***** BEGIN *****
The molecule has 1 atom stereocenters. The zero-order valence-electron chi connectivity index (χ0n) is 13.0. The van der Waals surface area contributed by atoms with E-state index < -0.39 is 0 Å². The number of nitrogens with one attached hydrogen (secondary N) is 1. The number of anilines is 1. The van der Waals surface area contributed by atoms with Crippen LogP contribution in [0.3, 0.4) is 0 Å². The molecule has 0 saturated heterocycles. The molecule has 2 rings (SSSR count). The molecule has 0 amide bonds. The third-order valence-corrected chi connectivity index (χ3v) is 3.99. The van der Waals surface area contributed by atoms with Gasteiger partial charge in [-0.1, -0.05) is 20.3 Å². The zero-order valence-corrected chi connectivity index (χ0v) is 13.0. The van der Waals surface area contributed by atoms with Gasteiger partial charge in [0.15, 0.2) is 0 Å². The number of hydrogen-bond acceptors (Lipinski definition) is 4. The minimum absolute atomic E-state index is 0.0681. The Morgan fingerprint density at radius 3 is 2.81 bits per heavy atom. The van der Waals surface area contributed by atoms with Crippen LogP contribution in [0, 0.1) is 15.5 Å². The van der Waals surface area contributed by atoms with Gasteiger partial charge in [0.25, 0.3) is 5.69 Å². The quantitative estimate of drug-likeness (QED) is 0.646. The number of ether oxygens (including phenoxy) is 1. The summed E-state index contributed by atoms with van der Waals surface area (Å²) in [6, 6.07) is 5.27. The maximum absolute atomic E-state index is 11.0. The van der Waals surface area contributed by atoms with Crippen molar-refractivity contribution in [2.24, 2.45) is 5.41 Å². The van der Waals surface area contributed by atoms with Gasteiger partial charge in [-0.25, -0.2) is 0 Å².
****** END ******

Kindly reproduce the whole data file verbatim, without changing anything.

The molecule has 1 atom stereocenters. The zero-order valence-electron chi connectivity index (χ0n) is 13.0. The van der Waals surface area contributed by atoms with E-state index < -0.39 is 0 Å². The number of nitrogens with one attached hydrogen (secondary N) is 1. The number of anilines is 1. The van der Waals surface area contributed by atoms with Crippen LogP contribution in [0.3, 0.4) is 0 Å². The molecule has 0 saturated heterocycles. The molecule has 2 rings (SSSR count). The molecule has 0 amide bonds. The third-order valence-corrected chi connectivity index (χ3v) is 3.99. The van der Waals surface area contributed by atoms with Gasteiger partial charge in [-0.1, -0.05) is 20.3 Å². The zero-order valence-corrected chi connectivity index (χ0v) is 13.0. The van der Waals surface area contributed by atoms with Gasteiger partial charge in [0.15, 0.2) is 0 Å². The number of hydrogen-bond acceptors (Lipinski definition) is 4. The minimum absolute atomic E-state index is 0.0681. The Morgan fingerprint density at radius 3 is 2.81 bits per heavy atom. The van der Waals surface area contributed by atoms with Crippen LogP contribution in [0, 0.1) is 15.5 Å². The van der Waals surface area contributed by atoms with Gasteiger partial charge in [0.25, 0.3) is 5.69 Å². The quantitative estimate of drug-likeness (QED) is 0.646. The number of ether oxygens (including phenoxy) is 1. The summed E-state index contributed by atoms with van der Waals surface area (Å²) in [6, 6.07) is 5.27. The maximum absolute atomic E-state index is 11.0. The van der Waals surface area contributed by atoms with Crippen molar-refractivity contribution in [2.24, 2.45) is 5.41 Å². The van der Waals surface area contributed by atoms with Gasteiger partial charge in [-0.25, -0.2) is 0 Å².